VICTORIA – Indigenous peoples in B.C. have inequitable access to preventative and primary health-care services, which perpetuates poorer health outcomes for First Nations, Métis and Inuit populations in the province, the final report of the Addressing Racism Review shows.
A comprehensive data report, released today by Mary Ellen Turpel-Lafond, independent reviewer, brings together the data and information collected by the review, which was commissioned by B.C.’s Minister of Health in June 2020. The data report follows up on “In Plain Sight: Addressing Indigenous-Specific Racism in B.C. Health Care” full and summary reports released on Nov. 30, 2020.
“Our extensive review of data reveals a system that does not provide Indigenous peoples with sufficient and safe access to primary and preventative care, and is therefore skewed towards emergency and specialized treatment,” Turpel-Lafond said. “Indigenous peoples have substantially less access to physician services and less attachment to primary care practitioners.”
“When you combine these factors with the overwhelming evidence of racism in the health-care system – which we explored in depth in our previous reports – it’s not difficult to see why health outcomes for Indigenous peoples are poorer. New initiatives are positive attempts to fill this void, like the First Nations Health Authority’s (FNHA) ‘Virtual Doctor of the Day,’ however, a full continuum of care and networks of First Nations-led primary care are needed to overcome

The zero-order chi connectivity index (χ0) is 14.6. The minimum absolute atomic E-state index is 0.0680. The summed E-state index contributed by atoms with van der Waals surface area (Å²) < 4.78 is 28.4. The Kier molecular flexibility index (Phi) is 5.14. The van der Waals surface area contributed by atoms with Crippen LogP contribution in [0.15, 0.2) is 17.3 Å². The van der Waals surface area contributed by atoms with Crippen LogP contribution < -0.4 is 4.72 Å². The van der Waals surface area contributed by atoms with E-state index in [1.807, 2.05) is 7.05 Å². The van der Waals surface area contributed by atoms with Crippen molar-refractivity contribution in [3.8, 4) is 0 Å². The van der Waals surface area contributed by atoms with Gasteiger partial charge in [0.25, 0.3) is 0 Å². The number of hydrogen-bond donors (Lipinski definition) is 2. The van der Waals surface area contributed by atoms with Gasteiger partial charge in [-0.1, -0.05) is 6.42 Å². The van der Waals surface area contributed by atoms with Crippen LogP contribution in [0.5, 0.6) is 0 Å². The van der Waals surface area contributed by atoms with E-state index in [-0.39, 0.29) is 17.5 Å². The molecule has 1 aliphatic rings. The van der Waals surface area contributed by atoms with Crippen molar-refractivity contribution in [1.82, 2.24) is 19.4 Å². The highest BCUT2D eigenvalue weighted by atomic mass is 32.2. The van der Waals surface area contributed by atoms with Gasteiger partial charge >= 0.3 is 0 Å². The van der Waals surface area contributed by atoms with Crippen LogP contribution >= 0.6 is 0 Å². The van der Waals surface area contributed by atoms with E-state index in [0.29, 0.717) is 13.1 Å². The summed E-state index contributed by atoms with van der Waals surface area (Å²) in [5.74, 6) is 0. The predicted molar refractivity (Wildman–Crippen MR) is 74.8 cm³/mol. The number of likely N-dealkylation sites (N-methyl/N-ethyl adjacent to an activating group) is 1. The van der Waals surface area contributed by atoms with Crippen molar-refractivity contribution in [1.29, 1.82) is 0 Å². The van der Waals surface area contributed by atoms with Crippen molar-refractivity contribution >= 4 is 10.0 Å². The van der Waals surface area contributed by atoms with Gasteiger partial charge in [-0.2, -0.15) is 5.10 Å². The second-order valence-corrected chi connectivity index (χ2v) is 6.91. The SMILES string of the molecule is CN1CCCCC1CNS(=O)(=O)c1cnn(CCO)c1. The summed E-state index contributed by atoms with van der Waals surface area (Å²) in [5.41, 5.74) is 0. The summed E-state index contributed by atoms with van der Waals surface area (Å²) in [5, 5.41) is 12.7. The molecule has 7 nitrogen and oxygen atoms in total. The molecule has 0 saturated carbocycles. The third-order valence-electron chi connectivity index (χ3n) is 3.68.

the serious deficiencies we found for Indigenous peoples.”
The initial “In Plain Sight” reports offered 24 recommendations to eliminate Indigenous-specific racism and make health care safer and more effective in British Columbia. This data report builds on those earlier reports and offers baseline measurement of how the system is performing for Indigenous peoples, featuring more detailed breakdowns of the data, including by region. The work was made possible with extensive co-operation from the FNHA and Métis Nation BC (MNBC) (including their respective governance processes and/or analytical resources).
“Racism is toxic for people, and it is toxic for care,” said Adrian Dix, Minister of Health. “The situation as it exists, and as is depicted in the details of this report, cannot stand. I am very grateful to Dr. Turpel-Lafond and her team, and to every person who took part in this review. Your work, courage and commitment has provided a roadmap for meaningful change. Together with Indigenous leadership, health professionals, colleagues and partners, we will address systemic racism in our health-care system and root out its deeply damaging effects.”